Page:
I'm building a program to scrape data about hockey games in order to compile statistics. One of the run modes will process all of the games in a single season (1230). Processing a single game consists of scraping, parsing, calculating and persisting gathered data and needs to be performed synchronously, but multiple games can be processed in parallel. The first version of the program would simply try and process all available games at the same time. But this would start to get bogged down trying process any more than about 250 games at once. So, to limit the number of games being processed at any time I came up with a promise based worker pool.

Here is a sample usage:

function collectData(itemId) {
    //snip -- returns promise

pool(10).process(items, collectData);

The pool() function accepts the number of worker threads to create and returns an object with a single function process().

The process() function accepts two parameters: a set of data to be processed and a function which processes a single element from the data set. The worker function must return a promise and will be invoked once for each element of the given data set. The execute function returns a promise which is resolved when all of the elements in the data set have been processed.

Here is the pool implementation:

var Q = require('q');
var _ = require('lodash');

function doWork(dataSet, worker) {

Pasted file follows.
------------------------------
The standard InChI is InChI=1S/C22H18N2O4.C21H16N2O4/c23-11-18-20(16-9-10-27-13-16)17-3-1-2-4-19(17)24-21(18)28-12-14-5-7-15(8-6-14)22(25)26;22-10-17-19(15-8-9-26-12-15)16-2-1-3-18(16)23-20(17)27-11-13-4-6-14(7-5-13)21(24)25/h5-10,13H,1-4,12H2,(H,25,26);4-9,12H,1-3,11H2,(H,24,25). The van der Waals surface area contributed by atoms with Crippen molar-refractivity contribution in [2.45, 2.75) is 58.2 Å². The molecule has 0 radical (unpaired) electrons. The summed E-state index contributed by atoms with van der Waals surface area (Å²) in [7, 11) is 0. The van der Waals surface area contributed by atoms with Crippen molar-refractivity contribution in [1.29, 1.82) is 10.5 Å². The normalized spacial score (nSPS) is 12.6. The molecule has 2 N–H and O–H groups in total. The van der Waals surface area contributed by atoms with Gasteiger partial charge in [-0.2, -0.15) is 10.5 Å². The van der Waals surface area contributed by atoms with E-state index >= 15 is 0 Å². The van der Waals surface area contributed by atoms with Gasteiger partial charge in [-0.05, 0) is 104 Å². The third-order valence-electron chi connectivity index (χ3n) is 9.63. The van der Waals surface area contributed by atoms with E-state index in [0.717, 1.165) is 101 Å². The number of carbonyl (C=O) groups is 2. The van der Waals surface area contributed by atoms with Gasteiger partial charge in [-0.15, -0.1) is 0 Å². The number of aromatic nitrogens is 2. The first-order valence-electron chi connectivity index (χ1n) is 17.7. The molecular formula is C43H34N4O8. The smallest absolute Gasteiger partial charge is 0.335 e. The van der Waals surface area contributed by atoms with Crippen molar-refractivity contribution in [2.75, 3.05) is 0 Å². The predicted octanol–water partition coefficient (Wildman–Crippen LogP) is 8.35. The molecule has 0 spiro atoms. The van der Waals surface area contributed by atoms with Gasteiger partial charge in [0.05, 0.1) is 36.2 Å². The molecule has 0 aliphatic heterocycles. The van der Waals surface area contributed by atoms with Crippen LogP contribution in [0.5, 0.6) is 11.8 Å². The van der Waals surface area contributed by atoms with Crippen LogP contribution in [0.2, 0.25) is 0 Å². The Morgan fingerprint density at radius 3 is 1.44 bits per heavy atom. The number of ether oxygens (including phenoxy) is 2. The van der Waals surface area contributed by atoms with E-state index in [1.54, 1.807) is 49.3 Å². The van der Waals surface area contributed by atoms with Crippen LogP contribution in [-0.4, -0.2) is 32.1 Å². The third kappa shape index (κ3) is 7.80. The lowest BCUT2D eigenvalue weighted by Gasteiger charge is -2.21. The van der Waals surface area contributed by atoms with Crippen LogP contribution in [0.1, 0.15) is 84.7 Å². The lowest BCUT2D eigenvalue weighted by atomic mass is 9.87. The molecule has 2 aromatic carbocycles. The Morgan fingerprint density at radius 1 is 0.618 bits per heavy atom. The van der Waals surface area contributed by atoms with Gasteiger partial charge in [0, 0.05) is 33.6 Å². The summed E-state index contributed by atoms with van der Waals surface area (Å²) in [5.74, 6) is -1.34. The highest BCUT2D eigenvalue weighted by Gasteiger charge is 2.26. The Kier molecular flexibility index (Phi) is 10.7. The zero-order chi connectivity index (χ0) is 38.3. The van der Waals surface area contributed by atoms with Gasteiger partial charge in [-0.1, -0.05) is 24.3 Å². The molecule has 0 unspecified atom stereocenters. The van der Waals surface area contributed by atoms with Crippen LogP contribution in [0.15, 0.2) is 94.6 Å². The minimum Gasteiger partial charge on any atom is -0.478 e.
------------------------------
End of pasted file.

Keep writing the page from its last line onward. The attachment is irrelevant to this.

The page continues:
if (dataSet.length === 0) {
        return Q();

    return worker(dataSet.shift())
    .then(function () {
        return doWork(dataSet, worker);

function buildPool(numWorkers) {

    return {
        process: function (dataSet, worker) {
            var workers = [];

            var dataSetCopy = _.clone(dataSet);
            for (var i = 0; i < numWorkers; i++) {
                workers.push(doWork(dataSetCopy, worker));

            return Q.all(workers);

module.exports = buildPool;

While I've written a lot of client side JS I'm relatively new to CommonJS modules and would appreciate any comments on the module's organization. I would also like to hear thoughts on the efficiency of the implementation and whether Promises are a good way to go about this.


Your Answer

By clicking “Post Your Answer”, you agree to our terms of service, privacy policy and cookie policy

Browse other questions tagged or ask your own question.